Oh, the terrors of being young and struggling with newly-realized financial responsibilities.
Being a university student is pretty much synonymous with being broke.
From paying tuition, buying groceries and paying rent, there never seems to be enough money to go around.
I worry constantly about my financial situation, primarily because I’m horrendous with money.
After encountering a serious lack of funds, I decided to do something: I made a plan.
Here’s what I learned.
1. Create a budget
Creating a budget is the most essential item on your financial to-do list.
You will never fully realize your spending habits until you sit down and do the calculations.
Creating a budget is pretty simple – most banks offer online records of all your various transactions. From there, it’s as simple as taking the banking information and plugging it into a spreadsheet, or some other piece of free software such as Mint, which organizes and categorizes all your spending for you.
Breaking down the money you have spent into essential and non-essential categories can help you organize your transactions.
“It’s always a good idea to have a service or someone you trust, that can provide a little bit of oversight when budgeting,” said Nisha Vaswani, a Mutal Funds representative for Alterna Savings.
“A second pair of eyes can help spot any potential mistakes or pitfalls.”
Once you’ve identified the amount of money you have in the bank, you will be able to set a weekly budget for both essential items such as school fees, various transportation passes, and groceries.
Figure out these expenses before budgeting for non-essential items such as eating out, books for leisure reading and going to a movie.
This is a great way to quickly get a handle on your spending habits.
2. Live within your means
OK, you know what this means: don’t spend money you don’t have.
This is definitely the case when dealing with credit cards.
“Owning a credit card is a great tool if you’re not using it as disposable income,” said Gail Vaz-Oxlade, author of Debt Free Forever and five other financial self-help books.
“In university it’s not so much about saving money, it’s about getting out with the least amount of debt possible.”
It isn’t easy when your friends want to go out three times a week, and you can’t afford to.
Living within your means doesn’t have to mean being cheap – it means picking and choosing your moments of frivolous spending and your moments of Ramen noodles and hot water.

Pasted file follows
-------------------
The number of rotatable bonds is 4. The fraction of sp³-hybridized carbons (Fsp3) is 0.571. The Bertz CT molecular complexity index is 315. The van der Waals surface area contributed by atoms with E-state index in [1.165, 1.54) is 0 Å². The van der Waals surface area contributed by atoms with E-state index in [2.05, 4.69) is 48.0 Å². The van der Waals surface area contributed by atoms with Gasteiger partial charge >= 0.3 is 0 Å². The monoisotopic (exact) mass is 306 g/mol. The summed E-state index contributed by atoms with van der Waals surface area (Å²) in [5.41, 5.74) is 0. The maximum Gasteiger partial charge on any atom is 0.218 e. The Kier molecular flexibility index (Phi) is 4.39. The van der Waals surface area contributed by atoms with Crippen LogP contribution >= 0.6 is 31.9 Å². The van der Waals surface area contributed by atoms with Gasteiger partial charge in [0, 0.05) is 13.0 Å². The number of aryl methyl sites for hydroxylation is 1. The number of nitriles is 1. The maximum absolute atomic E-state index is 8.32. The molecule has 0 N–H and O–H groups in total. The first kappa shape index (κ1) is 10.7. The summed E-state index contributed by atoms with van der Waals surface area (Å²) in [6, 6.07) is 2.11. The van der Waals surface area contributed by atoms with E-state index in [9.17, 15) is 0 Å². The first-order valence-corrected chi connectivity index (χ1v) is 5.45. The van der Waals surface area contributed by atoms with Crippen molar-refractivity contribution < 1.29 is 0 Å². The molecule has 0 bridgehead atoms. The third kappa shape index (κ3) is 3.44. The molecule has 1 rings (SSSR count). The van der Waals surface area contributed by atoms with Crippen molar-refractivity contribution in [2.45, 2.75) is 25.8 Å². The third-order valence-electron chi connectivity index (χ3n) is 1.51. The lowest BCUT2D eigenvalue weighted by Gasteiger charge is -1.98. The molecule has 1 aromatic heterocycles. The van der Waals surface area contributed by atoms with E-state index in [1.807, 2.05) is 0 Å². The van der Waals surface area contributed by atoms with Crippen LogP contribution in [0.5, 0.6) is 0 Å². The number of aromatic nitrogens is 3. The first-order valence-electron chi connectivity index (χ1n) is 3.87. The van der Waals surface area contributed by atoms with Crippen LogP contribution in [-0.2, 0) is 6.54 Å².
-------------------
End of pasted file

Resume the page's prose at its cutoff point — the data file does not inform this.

“The biggest problem I see with students is issues with credit, and the problems surrounding bad credit,” said Vaswani. “Having good credit isn’t being taught enough to students, because you may leave school, get ahead and make good money, but the bad credit will constantly drag you down.”
Here’s a good rule of thumb: if you don’t have enough to tip, you don’t have enough to go out.
Plan ahead for the nights out, or the big purchases, and then work around them.
If you know a costly event such as buying a monthly $108 TTC Student Metropass is coming up, do you really need that $10 lunch?
“For me, it’s all in the details,” said third year York university student Darrell Gilkes, 20.
“At the beginning of each week I try to plan my spending habits around any events that are coming up in the next week or two, that way I’m not surprised if I have to spend some money.”
3. Worry just the right amount
Sure, you should keep a careful eye on your income, and not spend money left, right and centre.
Worrying day and night over these things won’t do any good either.
“I’d wake up in these cold sweats sometimes, worrying about my financial future,” said Gilkes. “When you worry about money, you’ll dream up all of these crazy scenarios that you get yourself in, just to pay the bills.”
The idea of not having enough money made me take control of my financial situation. Creating a financial plan has helped ease that worry and will keep me on track for financial success in the future.
Change and changing times
More responsibility is being pressed upon you, whether you would like to embrace it or not.
Your challenges don’t end with feeding yourself and getting to class on time. Financial responsibility is the biggest challenge you’ll face – and the most important.
“Financial stability isn’t just an issue for students, it’s an issue to anyone who doesn’t understand money management,” said Vaz-Oxlade. “It comes down to not making the same mistakes over and over again, as well as seeking information from people you trust.”
Take responsibility and you will be fine. I’ve realized the same thing: plan ahead and be mindful of what you spend.